Within the ground floor is a vast lobby, with marble flooring, elaborate plaster work to both walls and ceiling and several very fine stained glass windows, depicting the Royal Coat of Arms, Queen Victoria, Caritas etc. The rear of the lobby has a pressed metal ceiling and a "Lyncrusta" Art Nouveau dado. The southern side hall has a floor of very fine High Victorian tiles, probably the whole lobby floor was originally to this pattern.

Heritage listing

The Administration Block, both internally and externally, is an item of exceptional significance. It is a major surviving item of the original hospital; the historic core that has been in continuous use. The building is a fine example of the work of George Allen Mansfield, first president of the Institute of Architects. The three surviving facades and roof form are a finely detailed example of Victorian architecture. Together with the Victoria & Albert Pavilions, the group has an important landmark quality as one of the most imposing facades in Sydney.

Admission Block, Royal Prince Alfred Hospital was listed on the New South Wales State Heritage Register on 2 April 1999 having satisfied the following criteria.

The place is important in demonstrating the course, or pattern, of cultural or natural history in New South Wales.

The hospital was established as a charity hospital, with the beds being funded by subscribers. The colonial government, as a major subscriber, was entitled to issue tickets of admission as were the individual subscribers or "bed donors". Subscription to charity institutions such as the hospital was seen as being prestigious and lists of subscribers were published regularly. In later buildings, such as King George V Hospital plaques recorded the donors names.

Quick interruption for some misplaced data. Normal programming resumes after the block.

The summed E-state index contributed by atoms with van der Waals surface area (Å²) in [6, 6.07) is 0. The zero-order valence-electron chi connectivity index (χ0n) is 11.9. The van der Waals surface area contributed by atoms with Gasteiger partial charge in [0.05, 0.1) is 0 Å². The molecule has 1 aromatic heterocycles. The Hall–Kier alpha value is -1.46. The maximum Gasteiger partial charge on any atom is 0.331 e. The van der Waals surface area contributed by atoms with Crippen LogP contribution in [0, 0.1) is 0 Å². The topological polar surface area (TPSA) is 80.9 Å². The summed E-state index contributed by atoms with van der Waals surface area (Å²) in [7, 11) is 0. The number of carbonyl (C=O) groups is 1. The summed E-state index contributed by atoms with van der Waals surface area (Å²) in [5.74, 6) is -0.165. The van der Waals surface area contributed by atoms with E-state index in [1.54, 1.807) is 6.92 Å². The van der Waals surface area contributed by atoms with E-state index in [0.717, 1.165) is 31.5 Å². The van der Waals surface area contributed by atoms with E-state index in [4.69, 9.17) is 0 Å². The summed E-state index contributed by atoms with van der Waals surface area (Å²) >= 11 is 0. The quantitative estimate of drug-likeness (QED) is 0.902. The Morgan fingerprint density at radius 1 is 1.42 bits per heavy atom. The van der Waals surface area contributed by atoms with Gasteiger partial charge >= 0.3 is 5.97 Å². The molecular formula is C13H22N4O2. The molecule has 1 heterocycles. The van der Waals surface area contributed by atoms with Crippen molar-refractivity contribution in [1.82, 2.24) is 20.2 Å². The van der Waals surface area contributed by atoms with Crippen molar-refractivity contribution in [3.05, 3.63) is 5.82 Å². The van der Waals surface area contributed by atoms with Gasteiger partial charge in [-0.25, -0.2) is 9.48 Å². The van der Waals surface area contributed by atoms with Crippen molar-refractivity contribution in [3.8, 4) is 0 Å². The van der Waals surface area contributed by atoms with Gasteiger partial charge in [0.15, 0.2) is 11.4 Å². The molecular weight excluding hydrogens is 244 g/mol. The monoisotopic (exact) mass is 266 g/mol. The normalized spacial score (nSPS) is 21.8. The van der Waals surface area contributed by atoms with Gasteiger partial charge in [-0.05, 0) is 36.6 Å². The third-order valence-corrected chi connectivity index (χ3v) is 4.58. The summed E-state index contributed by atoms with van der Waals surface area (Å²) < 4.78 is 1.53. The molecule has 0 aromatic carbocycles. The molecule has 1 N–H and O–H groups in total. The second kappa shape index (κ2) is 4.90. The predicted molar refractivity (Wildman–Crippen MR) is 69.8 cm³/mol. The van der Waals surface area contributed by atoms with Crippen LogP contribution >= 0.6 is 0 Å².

The hospital was intended to care for the poor, who could not afford medical care in their own homes. In order to help develop an ethic of "self-help" amongst the working classes all patients were encouraged to pay an appropriate level of fee.

The hospital admitted private patients from the start, particularly those who did not have friends or relatives living in Sydney. Additional private facilities were provided in the late 1930s with the construction of Gloucester House.

The system of tickets of admissions to hospitals gradually vanished, with the majority of the funding now being provided by the government rather than by public subscription. From the 1920s onwards people were being admitted to hospital who previously would have been cared for at home. This care was particularly evident in the case of maternity care.

The place is important in demonstrating aesthetic characteristics and/or a high degree of creative or technical achievement in New South Wales.